The goal of this step is to identify and resolve the inadequate expressions/concepts of the translation, as well as any discrepancies between the forward translation and the existing or comparable previous versions of the questions, if any. The expert panel may question some words or expressions and suggest alternatives. Experts should be given any materials that can help them to be consistent with previous translations. Principal investigators and/or project collaborators will be responsible for providing such materials. The number of experts in the panel may vary. In general, the panel should include the original translator, experts in health, as well as experts with experience in instrument development and translation.
The result of this process will produce a complete version of the questionnaire.
Using the same approach as that outlined in the first step, the instrument will then be translated back to English by an independent translator, whose mother tongue is English and who has no knowledge of the questionnaire. That is, this translation should be done without the help of the original version. The attempt here is to reproduce an original version of the items using only the translation that was produced.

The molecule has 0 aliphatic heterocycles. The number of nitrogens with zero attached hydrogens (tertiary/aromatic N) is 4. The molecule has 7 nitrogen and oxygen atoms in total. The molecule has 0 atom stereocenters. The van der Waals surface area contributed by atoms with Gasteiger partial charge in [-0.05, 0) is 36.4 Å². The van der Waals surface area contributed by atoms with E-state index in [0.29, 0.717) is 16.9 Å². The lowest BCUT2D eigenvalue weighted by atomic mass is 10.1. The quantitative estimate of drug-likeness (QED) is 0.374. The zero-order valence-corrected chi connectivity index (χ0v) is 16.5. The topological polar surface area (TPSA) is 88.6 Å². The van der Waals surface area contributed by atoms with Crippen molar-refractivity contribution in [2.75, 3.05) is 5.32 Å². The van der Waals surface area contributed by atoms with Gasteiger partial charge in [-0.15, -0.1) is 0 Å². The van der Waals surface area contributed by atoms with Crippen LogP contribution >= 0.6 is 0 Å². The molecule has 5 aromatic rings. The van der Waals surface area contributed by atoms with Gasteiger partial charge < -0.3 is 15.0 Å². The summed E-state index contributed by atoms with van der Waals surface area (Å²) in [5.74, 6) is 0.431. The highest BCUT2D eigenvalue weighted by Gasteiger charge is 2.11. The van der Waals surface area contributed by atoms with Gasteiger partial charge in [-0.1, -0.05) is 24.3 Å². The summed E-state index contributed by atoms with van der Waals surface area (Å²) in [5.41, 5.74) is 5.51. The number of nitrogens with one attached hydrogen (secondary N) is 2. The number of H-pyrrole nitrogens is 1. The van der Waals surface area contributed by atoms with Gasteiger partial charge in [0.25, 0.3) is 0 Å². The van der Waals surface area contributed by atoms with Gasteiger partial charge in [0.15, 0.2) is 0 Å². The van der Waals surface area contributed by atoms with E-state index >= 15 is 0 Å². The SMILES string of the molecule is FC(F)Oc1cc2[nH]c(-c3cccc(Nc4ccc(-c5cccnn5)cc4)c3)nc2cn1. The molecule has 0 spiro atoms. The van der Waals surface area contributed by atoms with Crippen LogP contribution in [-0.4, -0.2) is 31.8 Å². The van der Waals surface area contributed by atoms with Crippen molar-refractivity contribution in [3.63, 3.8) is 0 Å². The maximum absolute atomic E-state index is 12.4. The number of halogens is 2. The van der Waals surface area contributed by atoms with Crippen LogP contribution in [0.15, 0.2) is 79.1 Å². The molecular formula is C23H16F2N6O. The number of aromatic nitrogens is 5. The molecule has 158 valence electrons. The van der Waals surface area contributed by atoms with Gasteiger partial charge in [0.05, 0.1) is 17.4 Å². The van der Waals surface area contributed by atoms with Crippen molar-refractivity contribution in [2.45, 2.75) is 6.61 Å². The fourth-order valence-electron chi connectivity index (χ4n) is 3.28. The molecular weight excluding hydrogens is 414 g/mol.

Again, emphasis in the back-translation should be on conceptual and cultural equivalence and not
linguistic equivalence. Discrepancies should be discussed and further work (forward translations,
discussion by the bilingual expert panel, etc.) should be carried out as many times as needed until a
satisfactory version is reached.
The validity of the new English version (produced by the back-translation) will be determined by the
degree to which this new version reproduces truly the original version. It thus becomes fairly easy to identify the weaknesses of the translation.
When adapting one instrument in several countries (as in GENACIS), it is important to check if all the country versions have made similar decisions with regard to culturally sensitive items. Since some cultures share the language of origin (e.g., Latin), it is helpful to review if the versions of the instrument in those countries have followed the same directions (i.e., if the same alternative has been chosen when several exist in each culture/language). This important step will be the responsibility of a central body, for example, the WHO in the case of studies funded by that organization.
The objective of this test is to determine if the items that compose the experimental version of the survey questionnaire are clear, written without ambiguity and in a language that is well understood by the target population, in our case, the general population.
The following guidelines should be considered in administering the pre-test.
- Pre-test respondents should include individuals who are representative of those to be administered the questionnaire.